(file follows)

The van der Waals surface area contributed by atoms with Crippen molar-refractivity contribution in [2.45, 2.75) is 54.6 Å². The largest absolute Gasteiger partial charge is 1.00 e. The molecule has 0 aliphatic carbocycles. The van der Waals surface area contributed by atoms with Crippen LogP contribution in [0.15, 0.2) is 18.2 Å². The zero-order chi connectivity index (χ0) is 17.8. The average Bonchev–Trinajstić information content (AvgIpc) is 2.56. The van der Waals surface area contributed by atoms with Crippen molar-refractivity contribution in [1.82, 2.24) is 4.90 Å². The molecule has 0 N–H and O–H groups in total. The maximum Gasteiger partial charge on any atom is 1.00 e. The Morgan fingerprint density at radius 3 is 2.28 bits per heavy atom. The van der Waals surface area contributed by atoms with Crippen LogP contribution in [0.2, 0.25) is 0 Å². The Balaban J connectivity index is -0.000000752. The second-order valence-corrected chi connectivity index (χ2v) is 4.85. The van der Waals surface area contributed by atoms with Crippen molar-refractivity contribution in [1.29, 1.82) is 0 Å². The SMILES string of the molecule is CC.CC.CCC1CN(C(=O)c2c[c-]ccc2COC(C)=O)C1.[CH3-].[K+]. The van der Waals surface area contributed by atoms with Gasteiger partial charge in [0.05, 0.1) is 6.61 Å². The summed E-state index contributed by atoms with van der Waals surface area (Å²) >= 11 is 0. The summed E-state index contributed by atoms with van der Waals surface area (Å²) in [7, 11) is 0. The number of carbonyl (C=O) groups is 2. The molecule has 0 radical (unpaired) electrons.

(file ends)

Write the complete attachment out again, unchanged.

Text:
The van der Waals surface area contributed by atoms with Crippen molar-refractivity contribution in [2.45, 2.75) is 54.6 Å². The largest absolute Gasteiger partial charge is 1.00 e. The molecule has 0 aliphatic carbocycles. The van der Waals surface area contributed by atoms with Crippen LogP contribution in [0.15, 0.2) is 18.2 Å². The zero-order chi connectivity index (χ0) is 17.8. The average Bonchev–Trinajstić information content (AvgIpc) is 2.56. The van der Waals surface area contributed by atoms with Crippen molar-refractivity contribution in [1.82, 2.24) is 4.90 Å². The molecule has 0 N–H and O–H groups in total. The maximum Gasteiger partial charge on any atom is 1.00 e. The Morgan fingerprint density at radius 3 is 2.28 bits per heavy atom. The van der Waals surface area contributed by atoms with Crippen LogP contribution in [0.2, 0.25) is 0 Å². The Balaban J connectivity index is -0.000000752. The second-order valence-corrected chi connectivity index (χ2v) is 4.85. The van der Waals surface area contributed by atoms with Crippen molar-refractivity contribution in [1.29, 1.82) is 0 Å². The SMILES string of the molecule is CC.CC.CCC1CN(C(=O)c2c[c-]ccc2COC(C)=O)C1.[CH3-].[K+]. The van der Waals surface area contributed by atoms with Gasteiger partial charge in [0.05, 0.1) is 6.61 Å². The summed E-state index contributed by atoms with van der Waals surface area (Å²) >= 11 is 0. The summed E-state index contributed by atoms with van der Waals surface area (Å²) in [7, 11) is 0. The number of carbonyl (C=O) groups is 2. The molecule has 0 radical (unpaired) electrons.